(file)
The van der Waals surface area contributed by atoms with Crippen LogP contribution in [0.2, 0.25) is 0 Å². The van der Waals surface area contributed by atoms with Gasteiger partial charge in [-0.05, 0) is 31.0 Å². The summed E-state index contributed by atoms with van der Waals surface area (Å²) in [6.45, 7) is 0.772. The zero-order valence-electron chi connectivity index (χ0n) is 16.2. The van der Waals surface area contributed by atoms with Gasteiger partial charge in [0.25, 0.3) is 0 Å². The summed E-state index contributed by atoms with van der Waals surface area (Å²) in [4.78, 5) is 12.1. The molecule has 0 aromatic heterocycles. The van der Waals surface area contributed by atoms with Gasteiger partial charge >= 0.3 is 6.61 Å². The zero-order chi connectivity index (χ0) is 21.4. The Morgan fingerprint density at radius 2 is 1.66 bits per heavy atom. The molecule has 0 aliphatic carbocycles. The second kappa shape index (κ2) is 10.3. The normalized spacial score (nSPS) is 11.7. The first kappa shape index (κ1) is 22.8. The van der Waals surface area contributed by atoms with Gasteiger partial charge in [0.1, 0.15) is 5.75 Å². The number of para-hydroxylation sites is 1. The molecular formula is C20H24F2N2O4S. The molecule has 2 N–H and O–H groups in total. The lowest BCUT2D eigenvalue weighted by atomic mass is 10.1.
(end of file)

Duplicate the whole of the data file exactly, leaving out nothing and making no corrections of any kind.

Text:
The van der Waals surface area contributed by atoms with Crippen LogP contribution in [0.2, 0.25) is 0 Å². The van der Waals surface area contributed by atoms with Gasteiger partial charge in [-0.05, 0) is 31.0 Å². The summed E-state index contributed by atoms with van der Waals surface area (Å²) in [6.45, 7) is 0.772. The zero-order valence-electron chi connectivity index (χ0n) is 16.2. The van der Waals surface area contributed by atoms with Gasteiger partial charge in [0.25, 0.3) is 0 Å². The summed E-state index contributed by atoms with van der Waals surface area (Å²) in [4.78, 5) is 12.1. The molecule has 0 aromatic heterocycles. The van der Waals surface area contributed by atoms with Gasteiger partial charge >= 0.3 is 6.61 Å². The zero-order chi connectivity index (χ0) is 21.4. The Morgan fingerprint density at radius 2 is 1.66 bits per heavy atom. The molecule has 0 aliphatic carbocycles. The second kappa shape index (κ2) is 10.3. The normalized spacial score (nSPS) is 11.7. The first kappa shape index (κ1) is 22.8. The van der Waals surface area contributed by atoms with Gasteiger partial charge in [0.1, 0.15) is 5.75 Å². The number of para-hydroxylation sites is 1. The molecular formula is C20H24F2N2O4S. The molecule has 2 N–H and O–H groups in total. The lowest BCUT2D eigenvalue weighted by atomic mass is 10.1.